When your financial situation is overwhelming, it can happen that you fall behind on your regular bills, like utility payments. Being threatened with having your power cut off is really disturbing, and it may prompt you to think about the different ways you can deal with your money troubles. One thing that undoubtedly comes to mind is bankruptcy. Bankruptcy is a way of eliminating unsecured debt, and back utility bills fall into that category. If you are overdue on utility bills and are in danger of a shutoff, filing for Chapter 7 or Chapter 13 bankruptcy creates a bankruptcy stay that prohibits this shutoff for gas and electric. There are specific steps you need to take, though, in order for the power to remain on.
How It Works
As soon as you file a petition to begin the bankruptcy process, your utilities cannot be shut off for 20 days. It’s best if you complete all the bankruptcy paperwork at the same time that you submit the petition, but if you can’t, then be sure to do it within 14 days. That 20 day utility shutoff prevention period gives you almost 3 weeks of breathing room, and the professionals at Burr Law will be there to help you strategize your next moves.
What Happens With Your Utilities
The utility company (WE Energies) will send you a deposit letter approximately 20 days after filing the bankruptcy petition. You are required to pay this deposit. This is really important! If you do not pay it, then the utility company will shut you off. You need to pay the deposit and pay your gas and electric bill on time and in full for the next twelve months. These are the bills for the monthly usage, not the past due amounts. At the end of that 12 month period, the utility company will refund your deposit with interest.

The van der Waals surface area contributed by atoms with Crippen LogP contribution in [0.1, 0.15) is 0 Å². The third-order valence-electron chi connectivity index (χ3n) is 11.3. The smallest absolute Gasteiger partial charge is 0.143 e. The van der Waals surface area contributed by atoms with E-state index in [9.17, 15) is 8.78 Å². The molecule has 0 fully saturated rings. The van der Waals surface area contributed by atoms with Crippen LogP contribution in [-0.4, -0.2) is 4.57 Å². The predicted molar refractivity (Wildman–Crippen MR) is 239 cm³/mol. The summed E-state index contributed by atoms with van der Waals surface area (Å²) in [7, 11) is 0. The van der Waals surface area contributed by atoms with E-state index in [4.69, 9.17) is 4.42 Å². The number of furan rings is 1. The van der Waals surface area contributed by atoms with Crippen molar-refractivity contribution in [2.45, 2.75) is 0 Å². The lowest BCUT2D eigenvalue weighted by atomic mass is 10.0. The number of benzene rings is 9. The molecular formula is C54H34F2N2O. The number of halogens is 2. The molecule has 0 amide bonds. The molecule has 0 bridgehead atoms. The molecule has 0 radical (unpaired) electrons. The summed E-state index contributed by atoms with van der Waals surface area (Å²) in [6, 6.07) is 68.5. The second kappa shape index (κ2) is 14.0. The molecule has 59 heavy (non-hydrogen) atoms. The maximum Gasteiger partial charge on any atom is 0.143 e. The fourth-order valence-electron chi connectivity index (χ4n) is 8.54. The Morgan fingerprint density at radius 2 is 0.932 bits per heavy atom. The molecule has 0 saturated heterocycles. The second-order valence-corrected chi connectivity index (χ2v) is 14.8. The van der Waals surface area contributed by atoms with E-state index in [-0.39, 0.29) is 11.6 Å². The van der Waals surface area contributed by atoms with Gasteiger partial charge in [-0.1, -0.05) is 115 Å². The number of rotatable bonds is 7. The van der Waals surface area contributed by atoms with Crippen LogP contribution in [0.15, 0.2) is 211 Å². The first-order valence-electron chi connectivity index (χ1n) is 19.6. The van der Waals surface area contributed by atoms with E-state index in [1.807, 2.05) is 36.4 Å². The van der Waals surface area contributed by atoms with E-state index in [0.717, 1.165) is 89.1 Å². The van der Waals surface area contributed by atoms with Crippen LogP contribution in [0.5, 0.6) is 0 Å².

Past Due Amounts Eliminated
A Chapter 7 bankruptcy takes anywhere from 3 to 6 months and at the end of it, all your unsecured debts will be discharged. That means that any past due amounts you owe to your utility company will be completely discharged (along with credit card debt, medical debt, and other unsecured debts). So bankruptcy will definitely prevent your utilities from being cut off for 20 days, and it can provide you a way to get rid of the debt you owe entirely.
Should You File or Not
Filing for bankruptcy is a big decision and if your primary concern is your utility bills, it is likely that a less radical solution can be found. When you have mounting medical debt, credit card debt, and other obligations along with your utility bills, then bankruptcy may be your best option. You can always consult with the professionals at Burr Law to clarify your situation.
If you are worried about your utilities being shut off, or feeling overwhelmed with financial difficulties, contact the professionals at Burr Law. You don’t need to struggle through it alone. We’re here to help.